Hello, friends! I’ve been super busy lately and unable to to post full reviews as much, but I thought I’d post some super short and sweet mini reviews of some of the books I finished but hadn’t reviewed yet in January. So, let’s jump into it!
Down Among the Sticks and Bones
(Wayward Children #2)
by Seanan McGuire
I didn’t love this as much as the first book, but it was still 100% worth reading! It follows the stories of twin sisters Jack and Jill (whose parents never should have been allowed to name their own children) who readers will remember from book one of this series. this book delves into their backstory, so it technically takes place before book one, and can be read on its own. This has a very dark Alice in Wonderland vibe.
by Jess Lourey
I love true crime and this was loosely based on a real case, so I went into it with high hopes. But the only way I can think to describe this book is “needlessly dark.” The main conflict in the book has to do with young boys being kidnapped and sexually assaulted, so clearly I expected it to be dark. But there really isn’t a moment of light or hope in this book. The main character is a young girl whose father is such a creep that the reader is clearly meant to see him as a major suspect. All in all, this was just drudging and slow and I was just glad when it was over.
by Louisa May Alcott
I know this is a classic and some of you are probably ready to exit out of this post right now over my 3 star rating. And if you loved this book, I’m really happy for you. I wish I had read this when I was a little girl as so many people did; I never got around to it as a kid because I was thoroughly entrenched in my sci-fi/fantasy phase. Reading it for the first time as an adult, I had a hard time looking past how terribly dated a lot of it felt. The two words that kept coming to mind over and over were “aggressively wholesome.” Like, this book wants to smack you over the head with a brick of wholesomeness. That being said, this was one of the few times I’ve loved a movie adaptation more than the book. If you haven’t seen the Greta Gerwig adaptation yet, you are seriously depriving yourself.
by Christina Lauren
I loved this book from start to finish. It’s a YA romance with a bisexual teen boy as the protagonist; he’s struggling after his parents move to a highly conservative, Mormon area for his mother’s work. He ends up falling for the son of the local preacher. This obviously makes things complicated. I loved this book’s exploration of being closeted, especially since this was a huge change for the protagonist, who’d been open about his identity in the very liberal city where he grew up. (Note to other authors: “coming out” is not a singular moment. It’s a continual thing and sometimes life prompts people to take steps back into that closet for their own safety and well-being.) Watching Tanner adjust to life in the closet when he already had that basis for comparison made it more emotionally compelling. He knows exactly what he’s missing out on. And the romance was so sweet and well done!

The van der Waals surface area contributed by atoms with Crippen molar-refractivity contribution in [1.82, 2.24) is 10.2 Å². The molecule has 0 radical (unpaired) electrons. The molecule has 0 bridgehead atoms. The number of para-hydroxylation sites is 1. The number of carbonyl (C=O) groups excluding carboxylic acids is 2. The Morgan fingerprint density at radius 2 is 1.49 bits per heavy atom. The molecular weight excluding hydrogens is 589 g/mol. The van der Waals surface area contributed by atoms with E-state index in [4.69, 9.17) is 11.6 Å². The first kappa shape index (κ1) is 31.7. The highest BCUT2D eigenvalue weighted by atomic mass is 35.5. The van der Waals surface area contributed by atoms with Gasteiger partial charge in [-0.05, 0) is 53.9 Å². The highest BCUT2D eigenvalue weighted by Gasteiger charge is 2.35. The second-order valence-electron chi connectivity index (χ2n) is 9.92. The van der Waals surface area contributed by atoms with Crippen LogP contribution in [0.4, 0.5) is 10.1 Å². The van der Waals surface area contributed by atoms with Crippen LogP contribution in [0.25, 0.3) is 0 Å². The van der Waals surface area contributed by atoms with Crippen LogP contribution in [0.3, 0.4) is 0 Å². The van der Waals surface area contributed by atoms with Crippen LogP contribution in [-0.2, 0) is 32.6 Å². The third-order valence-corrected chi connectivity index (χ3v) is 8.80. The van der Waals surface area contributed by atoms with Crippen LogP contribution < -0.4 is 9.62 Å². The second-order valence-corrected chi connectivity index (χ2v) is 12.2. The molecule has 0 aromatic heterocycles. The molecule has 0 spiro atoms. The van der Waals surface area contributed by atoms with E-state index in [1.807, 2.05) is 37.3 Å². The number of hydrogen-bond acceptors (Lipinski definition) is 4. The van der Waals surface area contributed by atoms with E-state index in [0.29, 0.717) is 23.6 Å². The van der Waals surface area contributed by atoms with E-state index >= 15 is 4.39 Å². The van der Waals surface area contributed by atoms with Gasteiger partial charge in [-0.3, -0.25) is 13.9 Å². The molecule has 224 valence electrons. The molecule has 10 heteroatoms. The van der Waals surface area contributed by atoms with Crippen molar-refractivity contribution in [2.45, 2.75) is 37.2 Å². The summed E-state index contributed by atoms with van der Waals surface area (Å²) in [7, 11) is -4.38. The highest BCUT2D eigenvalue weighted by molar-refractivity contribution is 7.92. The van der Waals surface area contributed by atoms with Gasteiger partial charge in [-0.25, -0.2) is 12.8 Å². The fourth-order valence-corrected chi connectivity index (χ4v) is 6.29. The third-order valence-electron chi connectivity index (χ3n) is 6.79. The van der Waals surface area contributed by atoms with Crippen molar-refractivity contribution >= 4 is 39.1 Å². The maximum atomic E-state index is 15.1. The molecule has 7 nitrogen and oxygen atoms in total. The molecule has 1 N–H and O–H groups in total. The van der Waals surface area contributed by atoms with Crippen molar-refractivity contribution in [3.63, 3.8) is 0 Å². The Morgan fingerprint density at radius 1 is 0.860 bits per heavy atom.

A Woman is No Man
by Etaf Rum
This book explores three generations of Palestinian women living in the US. Fareeda, whose brusque demeanor comes from a traumatic background, came to the US as an adult and doesn’t seem to have adjusted to living in another culture. Isra moves into the household from Palestine to marry Fareeda’s son, who is older and practically a stranger to her. She struggles to gain Fareeda’s approval and has a difficult time meshing with everyone in the household, through no fault of her own. Finally, Deya, Isra’s daughter, has grown up in the US, but has been highly controlled and sheltered by her Palestinian family. She’s entering adulthood and wanting to shake off that control, but also feels like an outsider in the country who sees a girl with brown skin and a head covering and thinks “foreign.” The cultural aspects of this story were really engaging, but the dark family secrets take also take up a lot of the narrative, adding an element of mystery to the book.
by Tarryn Fisher
Spoiler warning for this one, because, lord, I have to talk about this. I’m so tired of mental illness as a plot twist. I just write a blog post about this issue a few weeks ago; funnily enough it was about an entirely different book, and then I stumbled across this one. The big plot twist in this book is that the main character is delusional, and a huge chunk of what she relays to the reader didn’t happen. I’m not opposed to unreliable narrators, but the way it was done here felt so cheap and cliche. The synopsis on GoodReads calls this “one of the most twisted, shocking thrillers you’ll ever read.” I’m sorry, but “Surprise, the protagonist was crazy and half of this shit didn’t actually happen!” is not revolutionary or shocking.
by Stephen King
Stephen King is such a hit and miss author for me, so I was wary going into this book, but it was such a fun read. Despite being a rather dark story, it has a little bit of a YA vibe to it at times, and I don’t mean that in a derrogatory way. It’s a dark story and there’s a lot at stake, but it feels like an adventure. The main character is a freakishly smart young boy named Luke. I think we’ve all read a lot of badly written precocious children that are basically mini adults, but Luke always felt like a kid to me, and I was so invested in seeing him make it through this horror story.
Thank you for reading! I’m going to try to make an effort to get back to posting super regularly again!
Do you have any thoughts on the books featured in this post? Let’s discuss in the comments!
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